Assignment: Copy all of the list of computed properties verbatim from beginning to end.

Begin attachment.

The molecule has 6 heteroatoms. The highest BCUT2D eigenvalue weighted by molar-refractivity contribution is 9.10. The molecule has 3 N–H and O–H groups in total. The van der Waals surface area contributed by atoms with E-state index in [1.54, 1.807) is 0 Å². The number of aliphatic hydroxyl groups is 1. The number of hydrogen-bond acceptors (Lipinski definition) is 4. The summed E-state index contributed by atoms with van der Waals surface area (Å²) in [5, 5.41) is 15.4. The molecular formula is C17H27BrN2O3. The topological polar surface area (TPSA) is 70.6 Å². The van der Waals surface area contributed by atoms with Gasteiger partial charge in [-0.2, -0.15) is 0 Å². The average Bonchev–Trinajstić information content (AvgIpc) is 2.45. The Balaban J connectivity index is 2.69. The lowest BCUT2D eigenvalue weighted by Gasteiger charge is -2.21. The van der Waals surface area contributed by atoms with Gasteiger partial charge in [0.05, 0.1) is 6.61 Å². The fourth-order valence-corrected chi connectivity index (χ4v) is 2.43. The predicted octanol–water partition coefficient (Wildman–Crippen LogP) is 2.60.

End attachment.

The molecule has 6 heteroatoms. The highest BCUT2D eigenvalue weighted by molar-refractivity contribution is 9.10. The molecule has 3 N–H and O–H groups in total. The van der Waals surface area contributed by atoms with E-state index in [1.54, 1.807) is 0 Å². The number of aliphatic hydroxyl groups is 1. The number of hydrogen-bond acceptors (Lipinski definition) is 4. The summed E-state index contributed by atoms with van der Waals surface area (Å²) in [5, 5.41) is 15.4. The molecular formula is C17H27BrN2O3. The topological polar surface area (TPSA) is 70.6 Å². The van der Waals surface area contributed by atoms with Gasteiger partial charge in [-0.2, -0.15) is 0 Å². The average Bonchev–Trinajstić information content (AvgIpc) is 2.45. The Balaban J connectivity index is 2.69. The lowest BCUT2D eigenvalue weighted by Gasteiger charge is -2.21. The van der Waals surface area contributed by atoms with Gasteiger partial charge in [0.05, 0.1) is 6.61 Å². The fourth-order valence-corrected chi connectivity index (χ4v) is 2.43. The predicted octanol–water partition coefficient (Wildman–Crippen LogP) is 2.60.